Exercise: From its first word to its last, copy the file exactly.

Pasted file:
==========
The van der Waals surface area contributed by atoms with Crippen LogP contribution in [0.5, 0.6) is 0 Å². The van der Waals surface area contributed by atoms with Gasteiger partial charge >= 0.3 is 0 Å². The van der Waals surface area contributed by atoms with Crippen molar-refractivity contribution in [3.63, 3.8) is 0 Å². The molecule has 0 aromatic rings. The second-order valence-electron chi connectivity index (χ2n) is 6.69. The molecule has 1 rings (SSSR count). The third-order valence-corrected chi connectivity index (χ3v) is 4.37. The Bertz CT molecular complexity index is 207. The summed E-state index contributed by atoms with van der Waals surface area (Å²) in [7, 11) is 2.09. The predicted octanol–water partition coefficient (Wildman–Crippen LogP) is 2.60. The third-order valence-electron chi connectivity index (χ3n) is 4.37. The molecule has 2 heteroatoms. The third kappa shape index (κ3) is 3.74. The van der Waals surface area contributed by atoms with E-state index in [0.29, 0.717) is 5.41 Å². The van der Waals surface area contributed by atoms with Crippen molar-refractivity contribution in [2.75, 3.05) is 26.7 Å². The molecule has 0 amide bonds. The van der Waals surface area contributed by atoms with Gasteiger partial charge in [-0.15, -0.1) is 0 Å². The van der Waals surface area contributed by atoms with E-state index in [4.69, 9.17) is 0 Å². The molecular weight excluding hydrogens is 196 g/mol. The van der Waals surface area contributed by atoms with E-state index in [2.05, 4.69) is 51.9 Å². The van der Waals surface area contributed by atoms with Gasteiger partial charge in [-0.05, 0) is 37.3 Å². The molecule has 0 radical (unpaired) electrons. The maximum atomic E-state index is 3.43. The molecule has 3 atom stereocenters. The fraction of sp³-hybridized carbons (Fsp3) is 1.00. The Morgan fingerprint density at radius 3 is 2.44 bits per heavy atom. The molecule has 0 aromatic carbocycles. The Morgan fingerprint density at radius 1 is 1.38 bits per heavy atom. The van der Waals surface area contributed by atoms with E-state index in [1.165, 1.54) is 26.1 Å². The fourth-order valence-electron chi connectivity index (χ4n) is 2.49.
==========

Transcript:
The van der Waals surface area contributed by atoms with Crippen LogP contribution in [0.5, 0.6) is 0 Å². The van der Waals surface area contributed by atoms with Gasteiger partial charge >= 0.3 is 0 Å². The van der Waals surface area contributed by atoms with Crippen molar-refractivity contribution in [3.63, 3.8) is 0 Å². The molecule has 0 aromatic rings. The second-order valence-electron chi connectivity index (χ2n) is 6.69. The molecule has 1 rings (SSSR count). The third-order valence-corrected chi connectivity index (χ3v) is 4.37. The Bertz CT molecular complexity index is 207. The summed E-state index contributed by atoms with van der Waals surface area (Å²) in [7, 11) is 2.09. The predicted octanol–water partition coefficient (Wildman–Crippen LogP) is 2.60. The third-order valence-electron chi connectivity index (χ3n) is 4.37. The molecule has 2 heteroatoms. The third kappa shape index (κ3) is 3.74. The van der Waals surface area contributed by atoms with E-state index in [0.29, 0.717) is 5.41 Å². The van der Waals surface area contributed by atoms with Crippen molar-refractivity contribution in [2.75, 3.05) is 26.7 Å². The molecule has 0 amide bonds. The van der Waals surface area contributed by atoms with Gasteiger partial charge in [-0.15, -0.1) is 0 Å². The van der Waals surface area contributed by atoms with E-state index in [4.69, 9.17) is 0 Å². The molecular weight excluding hydrogens is 196 g/mol. The van der Waals surface area contributed by atoms with E-state index in [2.05, 4.69) is 51.9 Å². The van der Waals surface area contributed by atoms with Gasteiger partial charge in [-0.05, 0) is 37.3 Å². The molecule has 0 radical (unpaired) electrons. The maximum atomic E-state index is 3.43. The molecule has 3 atom stereocenters. The fraction of sp³-hybridized carbons (Fsp3) is 1.00. The Morgan fingerprint density at radius 3 is 2.44 bits per heavy atom. The molecule has 0 aromatic carbocycles. The Morgan fingerprint density at radius 1 is 1.38 bits per heavy atom. The van der Waals surface area contributed by atoms with E-state index in [1.165, 1.54) is 26.1 Å². The fourth-order valence-electron chi connectivity index (χ4n) is 2.49.